But what Morissette is singing on So-Called Chaos is almost redeeming of the album. Take, for example, "Doth I Protest Too Much," Morissette actually seems to have a sense of humor, if a dark one. On that, she presents a story with a musical protagonist who is trying to convince herself she is not jealous and petty. This allows Morissette to sing "I'm not threatened, by every pair of legs you watch go by / I don't cringe when you stare at women, it's just a thing called guy / I don't notice your side ways glances or where your loyalty lies / I'm secure and out of me, it's hard to get a rise / I'm not jealous / I don't get moved by much / I'm not enraged /Not insecure as such / Not going insane / Rational stays in touch / Doth I protest too much" ("Doth I Protest Too Much") with a strong sense of conviction and irony. Much may be said about Morissette's writing, but even with the predictable rhyme scheme, Morissette has a beautiful sense of irony that she makes musical.

She also has a serious lyrical wit that comes through in the form of sheer cleverness as a writer. In this case, "Knees Of My Bees" illustrates perfectly a higher level of diction than the average pop-rock musical artist with her lines "We share a culture same vernacular / Love of physical humor and time spent alone / You with your penchant for spontaneous advents . . . With tendencies for conversations that raise bars / You are a sage who is fueled by compassion / Comes to nooks and crannies as balm for all scars / You make the knees of my bees weak, tremble and buckle" ("Knees Of My Bees"). Any musical artist who uses "penchant," "vernacular" and can find a way to turn a pair of common phrases in a clever new way is not all bad and this song easily launches Morissette into that category.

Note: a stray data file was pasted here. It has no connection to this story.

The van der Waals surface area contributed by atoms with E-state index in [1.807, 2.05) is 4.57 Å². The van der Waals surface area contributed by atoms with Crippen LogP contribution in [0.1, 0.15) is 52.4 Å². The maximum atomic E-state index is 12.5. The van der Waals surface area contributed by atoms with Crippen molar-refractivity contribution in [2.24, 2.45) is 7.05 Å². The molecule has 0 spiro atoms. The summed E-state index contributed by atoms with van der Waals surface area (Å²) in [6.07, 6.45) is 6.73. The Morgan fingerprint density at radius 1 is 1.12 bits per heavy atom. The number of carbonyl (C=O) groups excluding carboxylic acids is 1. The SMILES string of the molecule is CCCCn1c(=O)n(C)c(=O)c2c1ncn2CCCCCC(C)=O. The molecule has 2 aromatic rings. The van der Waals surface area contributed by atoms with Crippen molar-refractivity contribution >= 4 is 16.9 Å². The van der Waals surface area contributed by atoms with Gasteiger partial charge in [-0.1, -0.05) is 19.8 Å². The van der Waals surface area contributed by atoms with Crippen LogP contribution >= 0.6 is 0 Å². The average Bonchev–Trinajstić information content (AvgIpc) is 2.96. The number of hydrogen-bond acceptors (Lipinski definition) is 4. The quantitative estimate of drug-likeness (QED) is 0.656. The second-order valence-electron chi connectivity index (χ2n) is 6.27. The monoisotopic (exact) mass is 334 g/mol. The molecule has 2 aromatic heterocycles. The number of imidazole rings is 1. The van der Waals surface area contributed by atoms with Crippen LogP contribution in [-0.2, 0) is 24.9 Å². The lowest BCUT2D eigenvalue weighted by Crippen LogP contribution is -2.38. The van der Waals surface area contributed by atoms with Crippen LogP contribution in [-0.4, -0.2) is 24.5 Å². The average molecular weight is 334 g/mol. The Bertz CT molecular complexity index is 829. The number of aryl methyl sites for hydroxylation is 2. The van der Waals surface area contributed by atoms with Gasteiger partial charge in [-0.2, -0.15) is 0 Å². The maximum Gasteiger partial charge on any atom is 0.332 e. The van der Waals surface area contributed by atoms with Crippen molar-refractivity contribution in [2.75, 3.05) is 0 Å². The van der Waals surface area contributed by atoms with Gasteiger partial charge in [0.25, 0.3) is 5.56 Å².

As well, even some of her noisy songs at least have something to say. So-Called Chaos (the song) actually has some reasonable demands when Morissette belts out "I want to be naked, running through the streets / I want to invite this so-called chaos, that you'd think I dare not be / I want to be weightless, flying through the air / I want to drop all these limitations at the shoes upon my feet" but she presents it in a way that is far less intriguing as the lyrics. But for the most part, what saves the album from utter failure is Morissette's writing from the terrible complicity of "Spineless" to the desire for freedom with "This Grudge."

Mostly, though, the sound of So-Called Chaos is boring, predictable pop-rock in the style that made Morissette famous. The songs are guitar or keyboard-driven rock songs with deep percussion and no real surprises to the listener. All of the songs that might have been catchy or interesting are that way because they are reminiscent of songs Alanis Morissette had success with in her past!

There are better pop-rock albums and better Morissette albums to spend one's money on than this lemon.

The best track is "Knees Of My Bees," the low point is "Eight Easy Steps," which still makes me cringe each time I put the album in the player.

For other Alanis Morissette works, check out my reviews of:
Jagged Little Pill
Supposed Former Infatuation Junkie
Under Rug Swept
Feast On Scraps


Check out how this album stacks up against others I have reviewed by visiting my Music Review Index Page for a listing of albums Best to Worst!

© 2012, 2008 W.L. Swarts. May not be reprinted without permission.